Grass Valley asked to provide financial support for arts and community events
Local arts organizations made community funding pitches Tuesday to the Grass Valley City Council for inclusion in the budget for the upcoming fiscal year.
Each group proposes project-oriented funding requests rather than more general operations support. This year, requests came in totaling $50,000, down from last year’s asks of $85,000, but still in excess of the $35,000 earmarked for the organizations.
Amber Jo Manuel, executive director of The Center for the Arts, told the council members she was asking for $20,000 — $5,000 for the renovated center’s inaugural season, $5,000 for grand opening ceremonies, $5,000 for California WorldFest, and $5,000 for youth arts education. Manuel noted that the renovated center will have much more seating and will do a great deal to make the organization more self-sustaining in the future.
The Grass Valley Downtown Association requested $12,500 — $5,000 for the Thursday Night Market, $5,000 for Cornish Christmas and $2,500 for the Grass Valley BrewFest. Executive Director Marni Marshall noted the farmer’s market would be expanded this year, with a longer selling season. She also highlighted new events like the BrewFest and inclusion in The Great Race, adding, “This will be a big deal for our town.”
Nevada County Arts Council Executive Director Eliza Tudor asked for $7,500 for the California Cultural District program, telling the council it would allow the organization to leverage matching funds from other sources. South Yuba River Citizens League requested $5,000 to support the Wild & Scenic Film Festival, and the Economic Resource Council asked the city to be the title sponsor of this year’s economic development summit, for $5,000.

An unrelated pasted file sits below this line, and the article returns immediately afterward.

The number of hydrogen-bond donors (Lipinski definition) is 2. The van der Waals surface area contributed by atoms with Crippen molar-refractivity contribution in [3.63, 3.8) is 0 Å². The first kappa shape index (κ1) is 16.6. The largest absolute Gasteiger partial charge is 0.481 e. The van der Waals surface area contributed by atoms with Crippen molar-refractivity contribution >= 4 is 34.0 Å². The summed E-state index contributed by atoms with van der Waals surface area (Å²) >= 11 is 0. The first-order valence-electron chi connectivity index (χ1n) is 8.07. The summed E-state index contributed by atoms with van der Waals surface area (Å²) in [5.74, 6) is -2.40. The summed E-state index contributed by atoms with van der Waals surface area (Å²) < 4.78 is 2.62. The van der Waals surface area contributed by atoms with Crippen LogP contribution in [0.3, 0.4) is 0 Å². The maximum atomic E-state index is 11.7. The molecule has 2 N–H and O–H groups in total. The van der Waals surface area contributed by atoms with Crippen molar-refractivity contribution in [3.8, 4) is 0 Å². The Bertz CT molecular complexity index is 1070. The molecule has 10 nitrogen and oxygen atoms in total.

Before the annual funding pitches, Finance Director Andy Heath discussed what he called a “base case scenario” ahead of presenting the preliminary annual budget to the city council, which is scheduled for the May 28 council meeting.
Heath on Tuesday presented a “base budget overview” workshop to better inform the decision-making process. The forecast was developed using a “Base Case” scenario, with annual ongoing costs to deliver a defined level of service citywide being compared to estimated annual ongoing revenues, Heath wrote in his staff report. The financial forecast focused solely on the General Fund and Measure E Fund, with Heath noting that Measure E funds pay for more than 20 public safety positions as well as maintenance and parks projects.
Heath listed a number of potential items that could be funded in the next budget, including adding a full-time firefighter, the costs to be shared between Grass Valley and Nevada City; replacing the city’s financial accounting systems; a city-wide aerial survey; a pavement management plan update; and City Hall and other city facility upgrades and improvements.
Contact reporter Liz Kellar at 530-477-4236 or by email at firstname.lastname@example.org.
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